@Theresa: Always the optimist. I heart you Theresa! You should watch the Six Feet Under episode where the wife murders her husband at the beginning because he's "boring."

    @P.T.: He's a great friend (Brad is straight as an arrow). He commented above. Back in Pocatello it was Brad, Dylan, and Jake...a trio of great guys that were far too worldly for good ole Poky. I like bacon on hamburgers and a few other things.

    @Richard: Well thanks for commenting.

    @Catherine: I know, right? You totally get what I mean.

    @Brinda: I like food, but I don't know enough to keep up with people who are true foodies. For them, it's more or less a way of life (although I can't understand how many of them can afford to buy the ingredients they'd need to prepare food like this at home most of the time). Just a package of saffron is unbelievably expensive (same for vanilla beans).

    @Elise: Great point!

    @Belle: Dearest Belle...we all gotta die sometime :)

  14. it's sad how new generations aren't really becoming better in a true sense of that word :(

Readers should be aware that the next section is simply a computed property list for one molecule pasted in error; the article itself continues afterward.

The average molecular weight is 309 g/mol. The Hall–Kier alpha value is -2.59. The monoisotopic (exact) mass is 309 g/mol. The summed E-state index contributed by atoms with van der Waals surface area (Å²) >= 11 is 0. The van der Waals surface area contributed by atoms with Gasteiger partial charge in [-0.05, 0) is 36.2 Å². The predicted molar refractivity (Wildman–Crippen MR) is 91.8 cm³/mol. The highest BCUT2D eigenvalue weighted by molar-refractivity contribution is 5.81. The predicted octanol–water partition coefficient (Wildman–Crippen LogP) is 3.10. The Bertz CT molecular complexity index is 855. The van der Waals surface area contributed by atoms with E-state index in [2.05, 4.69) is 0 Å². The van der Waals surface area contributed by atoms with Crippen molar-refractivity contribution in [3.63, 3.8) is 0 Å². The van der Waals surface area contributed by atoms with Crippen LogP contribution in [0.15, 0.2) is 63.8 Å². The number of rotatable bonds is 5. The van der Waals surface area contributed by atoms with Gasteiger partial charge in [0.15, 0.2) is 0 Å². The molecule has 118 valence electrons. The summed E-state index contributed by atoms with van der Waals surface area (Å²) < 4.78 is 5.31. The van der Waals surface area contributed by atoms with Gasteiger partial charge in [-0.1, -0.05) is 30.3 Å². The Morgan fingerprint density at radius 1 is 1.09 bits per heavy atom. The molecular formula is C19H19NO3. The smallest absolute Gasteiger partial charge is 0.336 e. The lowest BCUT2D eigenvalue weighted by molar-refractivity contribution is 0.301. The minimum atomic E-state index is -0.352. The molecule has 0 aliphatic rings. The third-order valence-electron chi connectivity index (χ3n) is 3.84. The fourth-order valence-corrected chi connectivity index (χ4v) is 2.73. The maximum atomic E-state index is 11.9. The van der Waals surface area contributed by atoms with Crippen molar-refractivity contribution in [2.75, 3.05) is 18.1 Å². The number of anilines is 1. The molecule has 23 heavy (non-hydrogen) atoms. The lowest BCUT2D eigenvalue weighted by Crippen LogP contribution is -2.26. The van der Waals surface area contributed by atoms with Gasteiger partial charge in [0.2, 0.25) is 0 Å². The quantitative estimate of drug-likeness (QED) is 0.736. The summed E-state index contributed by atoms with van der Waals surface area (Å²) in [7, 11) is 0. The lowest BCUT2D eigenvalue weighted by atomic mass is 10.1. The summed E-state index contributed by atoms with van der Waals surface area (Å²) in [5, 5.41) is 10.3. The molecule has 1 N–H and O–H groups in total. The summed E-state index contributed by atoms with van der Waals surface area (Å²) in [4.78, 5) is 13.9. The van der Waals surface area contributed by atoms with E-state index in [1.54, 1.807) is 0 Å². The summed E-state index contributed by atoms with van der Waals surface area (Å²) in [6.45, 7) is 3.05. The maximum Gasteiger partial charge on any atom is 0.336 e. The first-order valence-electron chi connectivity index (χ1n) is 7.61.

15. Hi, Mike,
    Some of that stuff you discussed does sound awful. I'm not one of those people willing to pay an arm, leg and kidney for some awful combination that passes as exotic food.

    Hope you're making a quick recovery.

  16. They do seem to be putting bacon in everything lately. Is there deepfried kimchi yet? Kimchi seems to be everywhere lately, too.

  17. And I was shocked when I found chocolate covered potato chips.

    The thing the kids all rave about nowadays is chicken and waffles. Roscoe's. I've been asked multiple times if I've been, and when I say I haven't, they chide me and tell me I must go.